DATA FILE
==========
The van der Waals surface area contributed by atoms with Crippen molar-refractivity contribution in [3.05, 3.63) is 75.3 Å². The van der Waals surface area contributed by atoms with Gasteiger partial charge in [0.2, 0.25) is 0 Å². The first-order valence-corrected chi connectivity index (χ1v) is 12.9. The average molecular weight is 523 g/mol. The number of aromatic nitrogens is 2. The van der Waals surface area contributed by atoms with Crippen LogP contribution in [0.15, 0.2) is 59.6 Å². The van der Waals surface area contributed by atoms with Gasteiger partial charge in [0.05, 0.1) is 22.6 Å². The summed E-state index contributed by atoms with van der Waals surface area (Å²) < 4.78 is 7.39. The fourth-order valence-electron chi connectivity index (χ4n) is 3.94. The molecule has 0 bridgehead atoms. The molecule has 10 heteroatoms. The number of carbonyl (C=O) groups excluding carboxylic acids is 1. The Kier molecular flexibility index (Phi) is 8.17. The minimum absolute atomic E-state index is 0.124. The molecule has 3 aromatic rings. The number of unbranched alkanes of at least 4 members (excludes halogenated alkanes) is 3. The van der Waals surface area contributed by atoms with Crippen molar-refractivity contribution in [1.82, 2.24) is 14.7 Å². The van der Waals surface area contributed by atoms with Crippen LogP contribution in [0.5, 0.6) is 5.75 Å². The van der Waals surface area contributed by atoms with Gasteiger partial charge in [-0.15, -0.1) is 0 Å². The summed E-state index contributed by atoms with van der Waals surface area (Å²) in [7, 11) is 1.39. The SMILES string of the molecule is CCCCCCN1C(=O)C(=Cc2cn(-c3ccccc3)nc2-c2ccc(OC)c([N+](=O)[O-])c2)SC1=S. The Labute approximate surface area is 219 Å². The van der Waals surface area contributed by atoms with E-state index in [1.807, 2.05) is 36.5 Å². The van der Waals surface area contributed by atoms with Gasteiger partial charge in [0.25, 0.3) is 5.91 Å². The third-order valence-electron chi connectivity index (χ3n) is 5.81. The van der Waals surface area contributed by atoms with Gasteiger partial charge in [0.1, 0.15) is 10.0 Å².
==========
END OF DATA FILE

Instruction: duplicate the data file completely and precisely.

The van der Waals surface area contributed by atoms with Crippen molar-refractivity contribution in [3.05, 3.63) is 75.3 Å². The van der Waals surface area contributed by atoms with Gasteiger partial charge in [0.2, 0.25) is 0 Å². The first-order valence-corrected chi connectivity index (χ1v) is 12.9. The average molecular weight is 523 g/mol. The number of aromatic nitrogens is 2. The van der Waals surface area contributed by atoms with Crippen LogP contribution in [0.15, 0.2) is 59.6 Å². The van der Waals surface area contributed by atoms with Gasteiger partial charge in [0.05, 0.1) is 22.6 Å². The summed E-state index contributed by atoms with van der Waals surface area (Å²) < 4.78 is 7.39. The fourth-order valence-electron chi connectivity index (χ4n) is 3.94. The molecule has 0 bridgehead atoms. The molecule has 10 heteroatoms. The number of carbonyl (C=O) groups excluding carboxylic acids is 1. The Kier molecular flexibility index (Phi) is 8.17. The minimum absolute atomic E-state index is 0.124. The molecule has 3 aromatic rings. The number of unbranched alkanes of at least 4 members (excludes halogenated alkanes) is 3. The van der Waals surface area contributed by atoms with Crippen molar-refractivity contribution in [1.82, 2.24) is 14.7 Å². The van der Waals surface area contributed by atoms with Crippen LogP contribution in [0.5, 0.6) is 5.75 Å². The van der Waals surface area contributed by atoms with Gasteiger partial charge in [-0.15, -0.1) is 0 Å². The summed E-state index contributed by atoms with van der Waals surface area (Å²) in [7, 11) is 1.39. The SMILES string of the molecule is CCCCCCN1C(=O)C(=Cc2cn(-c3ccccc3)nc2-c2ccc(OC)c([N+](=O)[O-])c2)SC1=S. The Labute approximate surface area is 219 Å². The van der Waals surface area contributed by atoms with E-state index in [1.807, 2.05) is 36.5 Å². The van der Waals surface area contributed by atoms with Gasteiger partial charge in [0.25, 0.3) is 5.91 Å². The third-order valence-electron chi connectivity index (χ3n) is 5.81. The van der Waals surface area contributed by atoms with Gasteiger partial charge in [0.1, 0.15) is 10.0 Å².